A collaboration involving Drs. Dan Tomaszewski and Sun Yang led to the publication of Trends in Opioid Use in Pediatric Patients in US Emergency Departments from 2006 to 2015 in the JAMA Network Open.  Investigators sought to answer how opioid use in pediatric patients has changed over the past 10 years and to characterize factors associated with differences in opioid use during this time period.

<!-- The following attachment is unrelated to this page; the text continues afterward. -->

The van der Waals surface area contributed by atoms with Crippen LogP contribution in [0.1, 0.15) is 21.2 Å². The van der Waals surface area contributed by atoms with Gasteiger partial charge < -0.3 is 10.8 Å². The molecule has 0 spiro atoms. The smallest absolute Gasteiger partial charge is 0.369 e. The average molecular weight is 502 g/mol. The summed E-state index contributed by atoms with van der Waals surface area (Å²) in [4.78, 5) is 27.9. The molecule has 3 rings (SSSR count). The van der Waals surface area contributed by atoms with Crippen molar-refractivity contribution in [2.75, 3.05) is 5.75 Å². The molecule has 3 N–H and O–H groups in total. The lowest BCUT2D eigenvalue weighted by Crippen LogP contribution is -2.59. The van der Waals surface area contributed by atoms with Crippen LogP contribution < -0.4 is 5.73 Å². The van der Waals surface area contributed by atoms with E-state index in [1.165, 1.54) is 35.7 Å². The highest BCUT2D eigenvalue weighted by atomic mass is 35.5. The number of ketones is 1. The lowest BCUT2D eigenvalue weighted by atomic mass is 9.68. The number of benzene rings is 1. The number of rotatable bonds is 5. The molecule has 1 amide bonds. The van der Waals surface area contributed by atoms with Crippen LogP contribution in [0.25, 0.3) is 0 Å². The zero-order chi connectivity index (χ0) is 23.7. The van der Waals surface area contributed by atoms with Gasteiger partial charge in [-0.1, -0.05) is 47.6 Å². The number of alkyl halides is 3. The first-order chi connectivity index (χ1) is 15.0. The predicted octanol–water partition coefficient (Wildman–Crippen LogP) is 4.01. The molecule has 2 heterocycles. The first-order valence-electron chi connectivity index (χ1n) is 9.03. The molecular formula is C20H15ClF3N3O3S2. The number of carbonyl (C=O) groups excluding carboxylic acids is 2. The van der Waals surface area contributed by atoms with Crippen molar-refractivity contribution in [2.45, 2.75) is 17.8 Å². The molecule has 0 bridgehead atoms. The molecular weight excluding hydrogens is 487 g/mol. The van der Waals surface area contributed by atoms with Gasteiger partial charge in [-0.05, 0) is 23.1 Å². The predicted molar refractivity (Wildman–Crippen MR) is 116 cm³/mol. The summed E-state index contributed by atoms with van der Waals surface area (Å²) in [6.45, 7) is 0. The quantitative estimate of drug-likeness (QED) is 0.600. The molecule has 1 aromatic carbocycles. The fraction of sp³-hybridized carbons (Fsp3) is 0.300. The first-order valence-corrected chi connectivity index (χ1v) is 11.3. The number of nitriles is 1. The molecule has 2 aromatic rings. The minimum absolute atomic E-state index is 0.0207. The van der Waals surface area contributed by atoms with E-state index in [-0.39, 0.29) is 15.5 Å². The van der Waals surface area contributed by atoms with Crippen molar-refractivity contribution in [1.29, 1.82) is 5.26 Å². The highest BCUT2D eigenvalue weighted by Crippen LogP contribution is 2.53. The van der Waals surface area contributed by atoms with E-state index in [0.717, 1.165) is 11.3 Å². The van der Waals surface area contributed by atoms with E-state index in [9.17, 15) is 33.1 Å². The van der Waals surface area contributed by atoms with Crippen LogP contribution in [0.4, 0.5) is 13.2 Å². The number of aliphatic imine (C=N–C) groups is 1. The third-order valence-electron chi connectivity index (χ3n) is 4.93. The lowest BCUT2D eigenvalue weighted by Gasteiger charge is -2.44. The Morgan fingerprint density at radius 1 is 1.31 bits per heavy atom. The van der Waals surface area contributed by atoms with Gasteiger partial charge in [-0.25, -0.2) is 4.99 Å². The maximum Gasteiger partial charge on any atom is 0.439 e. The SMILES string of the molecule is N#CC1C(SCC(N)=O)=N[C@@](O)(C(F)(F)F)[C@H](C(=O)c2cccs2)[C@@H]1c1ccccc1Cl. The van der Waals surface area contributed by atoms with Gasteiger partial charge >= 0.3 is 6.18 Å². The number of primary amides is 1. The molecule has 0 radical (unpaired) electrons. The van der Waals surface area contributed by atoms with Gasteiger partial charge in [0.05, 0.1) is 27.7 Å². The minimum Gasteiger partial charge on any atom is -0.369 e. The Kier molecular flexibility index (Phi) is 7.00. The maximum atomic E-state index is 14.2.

The results of our study showed that the overall use and prescribing of opioid pain medications in Emergency Departments (EDs) to patients under the age of 18 has decreased in recent years, following a trend of increased use prior to 2011.  Although this is good news overall, the study results also pointed out some inconsistencies in prescribing trends that have persisted.  One inconsistency being evaluated further is the significant difference in opioid prescribing when comparing white patients to non-white patients, with white patients being 34% more likely to be prescribed an opioid compared to non-white patients.  Additionally, the high rates of opioid use in conditions like back pain (20.99% of visits), headaches (16.57% of visits), and abdominal pain (15.01% of visits) raise concerns.  The research team’s future projects aim to better assess these inconsistencies and others to aid practitioners in means to optimize pain management in the pediatric population. The research was funded by a Kay Family Foundation grant.  The full article can be located at:  https://jamanetwork.com/journals/jamanetworkopen/fullarticle/2719135